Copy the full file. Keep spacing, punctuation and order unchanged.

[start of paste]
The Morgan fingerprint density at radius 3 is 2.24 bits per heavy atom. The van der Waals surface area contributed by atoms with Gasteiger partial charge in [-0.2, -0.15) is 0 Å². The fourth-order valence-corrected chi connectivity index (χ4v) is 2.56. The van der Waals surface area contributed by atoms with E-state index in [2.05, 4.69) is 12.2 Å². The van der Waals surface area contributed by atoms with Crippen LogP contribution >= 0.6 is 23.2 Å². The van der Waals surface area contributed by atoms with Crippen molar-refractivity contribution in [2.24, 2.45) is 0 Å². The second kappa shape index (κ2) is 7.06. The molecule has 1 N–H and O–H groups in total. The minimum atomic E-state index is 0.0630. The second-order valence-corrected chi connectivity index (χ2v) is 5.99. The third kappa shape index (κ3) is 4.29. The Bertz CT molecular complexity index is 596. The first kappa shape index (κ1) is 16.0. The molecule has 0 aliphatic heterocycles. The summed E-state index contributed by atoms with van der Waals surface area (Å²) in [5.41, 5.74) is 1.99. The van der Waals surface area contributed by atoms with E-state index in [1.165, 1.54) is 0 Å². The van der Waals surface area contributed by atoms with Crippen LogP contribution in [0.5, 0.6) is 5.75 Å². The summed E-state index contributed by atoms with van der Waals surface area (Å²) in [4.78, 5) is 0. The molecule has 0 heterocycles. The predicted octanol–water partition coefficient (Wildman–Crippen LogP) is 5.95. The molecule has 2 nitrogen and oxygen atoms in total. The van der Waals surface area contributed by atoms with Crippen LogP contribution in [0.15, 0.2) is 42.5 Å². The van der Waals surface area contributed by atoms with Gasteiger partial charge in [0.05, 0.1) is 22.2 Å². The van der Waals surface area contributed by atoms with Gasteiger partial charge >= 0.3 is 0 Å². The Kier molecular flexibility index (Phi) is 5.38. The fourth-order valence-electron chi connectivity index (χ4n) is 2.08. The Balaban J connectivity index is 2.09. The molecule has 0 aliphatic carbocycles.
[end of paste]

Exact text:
The Morgan fingerprint density at radius 3 is 2.24 bits per heavy atom. The van der Waals surface area contributed by atoms with Gasteiger partial charge in [-0.2, -0.15) is 0 Å². The fourth-order valence-corrected chi connectivity index (χ4v) is 2.56. The van der Waals surface area contributed by atoms with E-state index in [2.05, 4.69) is 12.2 Å². The van der Waals surface area contributed by atoms with Crippen LogP contribution >= 0.6 is 23.2 Å². The van der Waals surface area contributed by atoms with Crippen molar-refractivity contribution in [2.24, 2.45) is 0 Å². The second kappa shape index (κ2) is 7.06. The molecule has 1 N–H and O–H groups in total. The minimum atomic E-state index is 0.0630. The second-order valence-corrected chi connectivity index (χ2v) is 5.99. The third kappa shape index (κ3) is 4.29. The Bertz CT molecular complexity index is 596. The first kappa shape index (κ1) is 16.0. The molecule has 0 aliphatic heterocycles. The summed E-state index contributed by atoms with van der Waals surface area (Å²) in [5.41, 5.74) is 1.99. The van der Waals surface area contributed by atoms with E-state index in [1.165, 1.54) is 0 Å². The van der Waals surface area contributed by atoms with Crippen LogP contribution in [0.5, 0.6) is 5.75 Å². The summed E-state index contributed by atoms with van der Waals surface area (Å²) in [4.78, 5) is 0. The molecule has 0 heterocycles. The predicted octanol–water partition coefficient (Wildman–Crippen LogP) is 5.95. The molecule has 2 nitrogen and oxygen atoms in total. The van der Waals surface area contributed by atoms with Crippen LogP contribution in [0.15, 0.2) is 42.5 Å². The van der Waals surface area contributed by atoms with Gasteiger partial charge in [0.05, 0.1) is 22.2 Å². The van der Waals surface area contributed by atoms with Gasteiger partial charge >= 0.3 is 0 Å². The Kier molecular flexibility index (Phi) is 5.38. The fourth-order valence-electron chi connectivity index (χ4n) is 2.08. The Balaban J connectivity index is 2.09. The molecule has 0 aliphatic carbocycles.